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Biologicals. 2010 Mar;38(2):193-203. doi: 10.1016/j.biologicals.2009.11.007. Epub 2010 Feb 11.

Spiroplasmas and phytoplasmas: microbes associated with plant hosts.

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1
Department of Biological Sciences, Towson University, 8000 York Road, Towson, MD 21252, USA. ggasparich@towson.edu

Abstract

This review will focus on two distinct genera, Spiroplasma and 'Candidatus Phytoplasma,' within the class Mollicutes (which also includes the genus Mycoplasma, a concern for animal-based cell culture). As members of the Mollicutes, both are cell wall-less microbes which have a characteristic small size (1-2 microM in diameter) and small genome size (530 Kb-2220 Kb). These two genera contain microbes which have a dual host cycle in which they can replicate in their leafhopper or psyllid insect vectors as well as in the sieve tubes of their plant hosts. Major distinctions between the two genera are that most spiroplasmas are cultivable in nutrient rich media, possess a very characteristic helical morphology, and are motile, while the phytoplasmas remain recalcitrant to cultivation attempts to date and exhibit a pleiomorphic or filamentous shape. This review article will provide a historical over view of their discovery, a brief review of taxonomical characteristics, diversity, host interactions (with a focus on plant hosts), phylogeny, and current detection and elimination techniques.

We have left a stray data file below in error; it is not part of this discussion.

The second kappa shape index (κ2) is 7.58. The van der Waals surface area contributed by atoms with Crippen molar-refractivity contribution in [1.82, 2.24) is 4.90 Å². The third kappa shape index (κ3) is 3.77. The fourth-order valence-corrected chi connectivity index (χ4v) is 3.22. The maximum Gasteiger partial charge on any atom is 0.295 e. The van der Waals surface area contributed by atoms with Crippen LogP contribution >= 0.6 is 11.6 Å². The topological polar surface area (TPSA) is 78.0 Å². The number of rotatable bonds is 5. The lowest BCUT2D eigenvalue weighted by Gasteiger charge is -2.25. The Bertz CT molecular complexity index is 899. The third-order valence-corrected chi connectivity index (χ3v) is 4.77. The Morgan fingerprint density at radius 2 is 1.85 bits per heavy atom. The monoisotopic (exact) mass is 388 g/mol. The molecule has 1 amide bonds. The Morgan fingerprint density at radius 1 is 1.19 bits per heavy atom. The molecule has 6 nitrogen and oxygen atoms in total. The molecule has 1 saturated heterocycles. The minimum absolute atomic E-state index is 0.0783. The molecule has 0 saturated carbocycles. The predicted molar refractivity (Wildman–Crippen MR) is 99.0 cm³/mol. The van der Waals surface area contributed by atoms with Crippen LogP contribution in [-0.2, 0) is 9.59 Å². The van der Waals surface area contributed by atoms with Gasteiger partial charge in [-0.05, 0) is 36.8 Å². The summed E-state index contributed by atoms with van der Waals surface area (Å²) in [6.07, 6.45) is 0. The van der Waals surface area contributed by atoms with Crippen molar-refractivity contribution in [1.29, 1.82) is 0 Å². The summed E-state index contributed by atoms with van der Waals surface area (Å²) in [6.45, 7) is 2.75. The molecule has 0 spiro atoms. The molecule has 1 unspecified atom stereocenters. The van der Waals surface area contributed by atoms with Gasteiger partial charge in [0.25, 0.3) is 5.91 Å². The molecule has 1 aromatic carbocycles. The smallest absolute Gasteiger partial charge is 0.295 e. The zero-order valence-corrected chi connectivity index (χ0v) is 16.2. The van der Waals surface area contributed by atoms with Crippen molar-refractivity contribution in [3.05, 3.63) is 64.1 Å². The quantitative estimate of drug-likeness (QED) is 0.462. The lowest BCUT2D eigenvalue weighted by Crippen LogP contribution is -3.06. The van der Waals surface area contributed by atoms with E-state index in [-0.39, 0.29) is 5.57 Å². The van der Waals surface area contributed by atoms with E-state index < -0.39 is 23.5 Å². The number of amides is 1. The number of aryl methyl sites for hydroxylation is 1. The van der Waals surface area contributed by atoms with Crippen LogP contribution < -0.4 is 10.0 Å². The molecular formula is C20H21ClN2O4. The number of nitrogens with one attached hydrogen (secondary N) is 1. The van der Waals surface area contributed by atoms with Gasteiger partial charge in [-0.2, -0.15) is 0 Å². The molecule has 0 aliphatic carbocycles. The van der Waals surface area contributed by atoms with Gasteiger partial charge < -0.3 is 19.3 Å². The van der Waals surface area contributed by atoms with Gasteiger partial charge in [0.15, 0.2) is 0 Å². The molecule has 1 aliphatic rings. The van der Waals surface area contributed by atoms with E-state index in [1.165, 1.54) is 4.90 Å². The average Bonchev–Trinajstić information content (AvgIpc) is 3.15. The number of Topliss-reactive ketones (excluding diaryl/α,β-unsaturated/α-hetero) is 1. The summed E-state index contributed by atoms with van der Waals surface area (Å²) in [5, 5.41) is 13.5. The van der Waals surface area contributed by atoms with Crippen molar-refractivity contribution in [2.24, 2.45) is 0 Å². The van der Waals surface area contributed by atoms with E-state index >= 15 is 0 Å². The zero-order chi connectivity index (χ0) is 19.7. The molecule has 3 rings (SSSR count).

[Indexed for MEDLINE]

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